My late mother, Barb Naidl, at her class reunion, standing at right.

My mom, second from left, in her new dress at her high school class reunion.

My back-to-school dresses didn't always have to be brand new or from a store. My mother was a wonderful seamstress who made clothes for me all the way through my junior high years, including a favorite sailor dress for my second-grade year. We even had matching mother-and-daughter, red plaid jumpers that we wore with white, long-sleeved blouses that had big loopy bows at the neckline. One year, Mom made me plaid pants with a matching jacket. She transformed her old nursing uniform cape by making a matching cape for my plaid outfit. I also often received lovely hand-me-downs from my older cousin, including dresses for all occasions.

My mom made this sailor dress for my second-grade year.

I attended elementary school in a lovely, old two-story building, called Lyons School. Those enrolled there primarily came from the surrounding neighborhood and were bused in from rural areas. Ours was a small enrollment, with class sizes that averaged no more than 15 students, so we were more like family than schoolmates. Due to the size of the geographical area that the school served and the class sizes, two classes were often housed in the same classroom and taught by the same teacher.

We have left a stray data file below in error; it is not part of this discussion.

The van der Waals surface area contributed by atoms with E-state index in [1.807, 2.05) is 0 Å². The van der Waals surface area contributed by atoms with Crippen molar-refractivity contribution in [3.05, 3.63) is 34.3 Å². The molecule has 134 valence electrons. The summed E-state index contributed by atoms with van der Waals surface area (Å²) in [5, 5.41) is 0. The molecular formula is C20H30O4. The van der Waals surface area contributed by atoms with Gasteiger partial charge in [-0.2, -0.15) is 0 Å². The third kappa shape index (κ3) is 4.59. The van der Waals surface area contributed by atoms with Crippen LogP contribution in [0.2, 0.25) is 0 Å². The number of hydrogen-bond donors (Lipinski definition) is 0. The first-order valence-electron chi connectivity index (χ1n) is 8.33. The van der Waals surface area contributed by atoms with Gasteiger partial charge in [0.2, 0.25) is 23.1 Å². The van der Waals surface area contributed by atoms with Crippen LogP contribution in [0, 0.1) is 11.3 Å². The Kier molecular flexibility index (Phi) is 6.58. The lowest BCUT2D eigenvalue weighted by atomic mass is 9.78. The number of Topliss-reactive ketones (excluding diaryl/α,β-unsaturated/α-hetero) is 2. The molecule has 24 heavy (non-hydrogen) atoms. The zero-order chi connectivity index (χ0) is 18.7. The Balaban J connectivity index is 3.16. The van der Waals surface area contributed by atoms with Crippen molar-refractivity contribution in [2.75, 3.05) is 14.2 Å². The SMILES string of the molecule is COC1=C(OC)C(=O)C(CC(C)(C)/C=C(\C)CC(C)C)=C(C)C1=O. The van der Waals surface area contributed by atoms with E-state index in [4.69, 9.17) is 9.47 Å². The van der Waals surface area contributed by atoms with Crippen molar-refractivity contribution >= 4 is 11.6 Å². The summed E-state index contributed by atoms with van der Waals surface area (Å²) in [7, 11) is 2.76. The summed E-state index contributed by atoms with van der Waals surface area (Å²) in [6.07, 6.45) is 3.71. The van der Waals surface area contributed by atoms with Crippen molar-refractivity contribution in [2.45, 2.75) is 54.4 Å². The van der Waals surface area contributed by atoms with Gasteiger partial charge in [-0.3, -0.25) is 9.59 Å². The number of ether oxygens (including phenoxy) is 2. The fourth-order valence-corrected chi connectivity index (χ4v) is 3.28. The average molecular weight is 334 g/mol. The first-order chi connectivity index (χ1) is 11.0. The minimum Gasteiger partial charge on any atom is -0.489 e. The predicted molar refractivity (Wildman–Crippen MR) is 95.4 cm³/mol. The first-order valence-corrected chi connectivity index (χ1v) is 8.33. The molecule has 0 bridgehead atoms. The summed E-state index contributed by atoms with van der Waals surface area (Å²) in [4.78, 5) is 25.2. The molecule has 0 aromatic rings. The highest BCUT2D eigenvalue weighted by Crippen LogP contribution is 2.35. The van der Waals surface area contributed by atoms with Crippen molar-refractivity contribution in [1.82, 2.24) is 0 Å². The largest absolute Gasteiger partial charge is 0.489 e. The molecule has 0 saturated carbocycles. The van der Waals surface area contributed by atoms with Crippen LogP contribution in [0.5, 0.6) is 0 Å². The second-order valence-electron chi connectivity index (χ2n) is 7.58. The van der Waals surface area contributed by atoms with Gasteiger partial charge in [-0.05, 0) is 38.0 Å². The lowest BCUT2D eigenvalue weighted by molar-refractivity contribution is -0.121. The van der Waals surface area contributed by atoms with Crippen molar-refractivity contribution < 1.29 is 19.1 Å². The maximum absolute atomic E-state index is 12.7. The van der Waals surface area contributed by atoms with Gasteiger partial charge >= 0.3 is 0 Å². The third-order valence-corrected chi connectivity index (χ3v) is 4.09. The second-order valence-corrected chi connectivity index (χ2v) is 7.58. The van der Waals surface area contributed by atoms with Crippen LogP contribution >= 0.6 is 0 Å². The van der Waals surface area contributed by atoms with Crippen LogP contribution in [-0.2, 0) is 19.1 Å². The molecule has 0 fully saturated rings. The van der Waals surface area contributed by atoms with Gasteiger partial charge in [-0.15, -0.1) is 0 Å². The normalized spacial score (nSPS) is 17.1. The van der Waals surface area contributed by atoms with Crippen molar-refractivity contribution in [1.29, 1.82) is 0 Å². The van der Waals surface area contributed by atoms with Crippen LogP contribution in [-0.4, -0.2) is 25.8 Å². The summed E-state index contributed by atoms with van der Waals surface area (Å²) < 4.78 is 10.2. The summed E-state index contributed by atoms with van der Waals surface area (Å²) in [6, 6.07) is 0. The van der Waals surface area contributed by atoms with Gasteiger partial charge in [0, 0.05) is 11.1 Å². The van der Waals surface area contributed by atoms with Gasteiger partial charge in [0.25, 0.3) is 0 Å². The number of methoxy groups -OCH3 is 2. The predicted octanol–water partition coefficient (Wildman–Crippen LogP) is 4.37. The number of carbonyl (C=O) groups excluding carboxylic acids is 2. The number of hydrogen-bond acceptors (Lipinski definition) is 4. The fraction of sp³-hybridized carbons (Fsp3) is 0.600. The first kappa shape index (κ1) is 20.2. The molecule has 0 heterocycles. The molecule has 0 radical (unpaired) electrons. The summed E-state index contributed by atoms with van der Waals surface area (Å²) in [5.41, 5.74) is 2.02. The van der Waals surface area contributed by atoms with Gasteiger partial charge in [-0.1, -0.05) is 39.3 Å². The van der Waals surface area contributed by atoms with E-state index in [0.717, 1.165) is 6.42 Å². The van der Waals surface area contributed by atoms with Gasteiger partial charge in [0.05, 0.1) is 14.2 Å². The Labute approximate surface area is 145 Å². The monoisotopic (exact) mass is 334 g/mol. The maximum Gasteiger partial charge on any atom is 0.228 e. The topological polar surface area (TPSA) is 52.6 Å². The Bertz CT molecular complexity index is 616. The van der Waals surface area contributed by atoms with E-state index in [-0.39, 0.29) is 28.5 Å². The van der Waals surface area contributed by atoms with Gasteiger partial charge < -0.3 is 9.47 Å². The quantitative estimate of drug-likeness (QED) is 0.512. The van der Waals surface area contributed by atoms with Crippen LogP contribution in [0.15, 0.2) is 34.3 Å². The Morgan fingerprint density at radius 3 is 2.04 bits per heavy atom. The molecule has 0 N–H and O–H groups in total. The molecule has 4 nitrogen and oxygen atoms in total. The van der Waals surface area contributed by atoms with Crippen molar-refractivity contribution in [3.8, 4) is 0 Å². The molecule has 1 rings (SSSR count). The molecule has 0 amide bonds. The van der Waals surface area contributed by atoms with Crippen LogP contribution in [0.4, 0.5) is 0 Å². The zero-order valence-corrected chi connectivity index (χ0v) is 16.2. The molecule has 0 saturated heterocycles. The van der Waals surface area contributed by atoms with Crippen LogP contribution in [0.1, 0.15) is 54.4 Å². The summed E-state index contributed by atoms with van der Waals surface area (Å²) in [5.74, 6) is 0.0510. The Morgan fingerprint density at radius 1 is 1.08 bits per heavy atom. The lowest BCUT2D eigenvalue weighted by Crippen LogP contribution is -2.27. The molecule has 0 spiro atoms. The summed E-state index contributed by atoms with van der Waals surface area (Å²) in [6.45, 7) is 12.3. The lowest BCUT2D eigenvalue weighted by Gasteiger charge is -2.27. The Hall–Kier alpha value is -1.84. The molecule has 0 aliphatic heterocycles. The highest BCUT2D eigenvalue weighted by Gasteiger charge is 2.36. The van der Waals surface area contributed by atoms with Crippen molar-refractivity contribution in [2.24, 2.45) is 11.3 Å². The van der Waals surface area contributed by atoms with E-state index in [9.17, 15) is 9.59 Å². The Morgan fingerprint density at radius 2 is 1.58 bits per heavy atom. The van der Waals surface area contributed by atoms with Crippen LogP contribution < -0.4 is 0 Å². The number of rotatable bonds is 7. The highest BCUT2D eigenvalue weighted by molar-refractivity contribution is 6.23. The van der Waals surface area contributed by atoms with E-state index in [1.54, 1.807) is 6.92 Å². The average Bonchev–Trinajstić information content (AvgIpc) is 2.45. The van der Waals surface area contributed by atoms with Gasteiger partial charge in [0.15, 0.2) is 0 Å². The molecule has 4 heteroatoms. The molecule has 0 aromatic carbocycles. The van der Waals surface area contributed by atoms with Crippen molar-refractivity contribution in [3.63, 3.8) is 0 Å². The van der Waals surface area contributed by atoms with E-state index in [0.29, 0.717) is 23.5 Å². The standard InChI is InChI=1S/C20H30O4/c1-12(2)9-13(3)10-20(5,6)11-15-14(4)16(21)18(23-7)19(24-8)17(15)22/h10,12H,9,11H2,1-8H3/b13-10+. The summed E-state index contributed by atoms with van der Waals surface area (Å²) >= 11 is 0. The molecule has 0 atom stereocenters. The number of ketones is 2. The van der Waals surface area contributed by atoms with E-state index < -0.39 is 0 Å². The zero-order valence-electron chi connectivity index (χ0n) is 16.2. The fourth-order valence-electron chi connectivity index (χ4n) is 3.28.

Lyons Elementary School

Lyons School's third and fourth grade classes.
I was in the third grade. I'm seated in the front row, third from the right.
The class sizes were so small that we often paired two classes together in one classroom.
Miss Dorothy Schoonover was our teacher that year. She was busy with two grade levels to teach at once.

Riding the school bus was also a joyful adventure. Our driver, Harold Martin, was a gentle soul who always had a ready smile and kind word. My friend, Chris, and I would often sit together on the bus and sing songs all the way to and from our school day.

Gone might be the simple pleasures and experiences of my school days, but I still feel that same excitement I did more than 50 years ago when a new pencil case, a "new" dress and an apple for the teacher were all I needed to give my school year a report card of straight As.

Wishing you a happy new school year!

Sunday Sunshine: Do Your Best

On this Labor Day weekend, we think about work: our own work and the work of others. Tomorrow, we have an entire day in which to rest, relax and appreciate these 24 hours off from our labors. Perhaps you'll enjoy the day traveling or on a picnic or with family. Perhaps you'll kick back and enjoy the luxury of a good read or a nap.

As you reflect on your work (which can include housework and volunteer work), do you enter into it with enthusiasm and a desire to give your best to the task, to the job?

When we put our whole selves into our labors, we honor the job before us. Each one of us has important work to do, whether it is in the home, in the workplace, in a volunteer setting or elsewhere.

Today, tomorrow, this week: Do your best. Give your work your best effort. Let the fruits of your labors speak for themselves.